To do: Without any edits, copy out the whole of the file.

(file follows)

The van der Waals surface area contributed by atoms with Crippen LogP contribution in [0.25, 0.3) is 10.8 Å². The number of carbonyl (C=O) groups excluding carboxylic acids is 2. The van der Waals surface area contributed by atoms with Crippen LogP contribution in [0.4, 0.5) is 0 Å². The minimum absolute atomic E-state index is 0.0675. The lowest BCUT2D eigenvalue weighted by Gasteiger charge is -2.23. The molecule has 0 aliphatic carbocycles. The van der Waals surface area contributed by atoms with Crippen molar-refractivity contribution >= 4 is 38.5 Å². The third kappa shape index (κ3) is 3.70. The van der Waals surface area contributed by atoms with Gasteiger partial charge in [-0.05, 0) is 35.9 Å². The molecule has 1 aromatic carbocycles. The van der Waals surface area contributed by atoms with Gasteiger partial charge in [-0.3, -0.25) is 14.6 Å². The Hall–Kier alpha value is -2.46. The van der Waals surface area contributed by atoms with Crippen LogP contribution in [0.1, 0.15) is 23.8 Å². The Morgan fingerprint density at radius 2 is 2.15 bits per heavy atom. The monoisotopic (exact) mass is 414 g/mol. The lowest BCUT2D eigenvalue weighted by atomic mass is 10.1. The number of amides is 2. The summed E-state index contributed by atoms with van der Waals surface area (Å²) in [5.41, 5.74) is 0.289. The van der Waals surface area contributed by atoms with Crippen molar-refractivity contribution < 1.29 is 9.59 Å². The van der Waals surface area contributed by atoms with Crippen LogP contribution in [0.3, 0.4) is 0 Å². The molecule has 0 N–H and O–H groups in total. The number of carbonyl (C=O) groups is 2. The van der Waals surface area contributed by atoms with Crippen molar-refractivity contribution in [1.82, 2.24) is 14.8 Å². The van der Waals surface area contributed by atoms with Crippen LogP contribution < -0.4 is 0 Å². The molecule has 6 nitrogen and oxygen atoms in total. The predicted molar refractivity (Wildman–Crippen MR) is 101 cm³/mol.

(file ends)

The van der Waals surface area contributed by atoms with Crippen LogP contribution in [0.25, 0.3) is 10.8 Å². The number of carbonyl (C=O) groups excluding carboxylic acids is 2. The van der Waals surface area contributed by atoms with Crippen LogP contribution in [0.4, 0.5) is 0 Å². The minimum absolute atomic E-state index is 0.0675. The lowest BCUT2D eigenvalue weighted by Gasteiger charge is -2.23. The molecule has 0 aliphatic carbocycles. The van der Waals surface area contributed by atoms with Crippen molar-refractivity contribution >= 4 is 38.5 Å². The third kappa shape index (κ3) is 3.70. The van der Waals surface area contributed by atoms with Gasteiger partial charge in [-0.05, 0) is 35.9 Å². The molecule has 1 aromatic carbocycles. The van der Waals surface area contributed by atoms with Gasteiger partial charge in [-0.3, -0.25) is 14.6 Å². The Hall–Kier alpha value is -2.46. The van der Waals surface area contributed by atoms with Crippen LogP contribution in [0.1, 0.15) is 23.8 Å². The Morgan fingerprint density at radius 2 is 2.15 bits per heavy atom. The monoisotopic (exact) mass is 414 g/mol. The lowest BCUT2D eigenvalue weighted by atomic mass is 10.1. The number of amides is 2. The summed E-state index contributed by atoms with van der Waals surface area (Å²) in [5.41, 5.74) is 0.289. The van der Waals surface area contributed by atoms with Crippen molar-refractivity contribution < 1.29 is 9.59 Å². The van der Waals surface area contributed by atoms with Crippen LogP contribution in [0.3, 0.4) is 0 Å². The molecule has 0 N–H and O–H groups in total. The number of carbonyl (C=O) groups is 2. The van der Waals surface area contributed by atoms with Crippen molar-refractivity contribution in [1.82, 2.24) is 14.8 Å². The van der Waals surface area contributed by atoms with Crippen LogP contribution < -0.4 is 0 Å². The molecule has 6 nitrogen and oxygen atoms in total. The predicted molar refractivity (Wildman–Crippen MR) is 101 cm³/mol.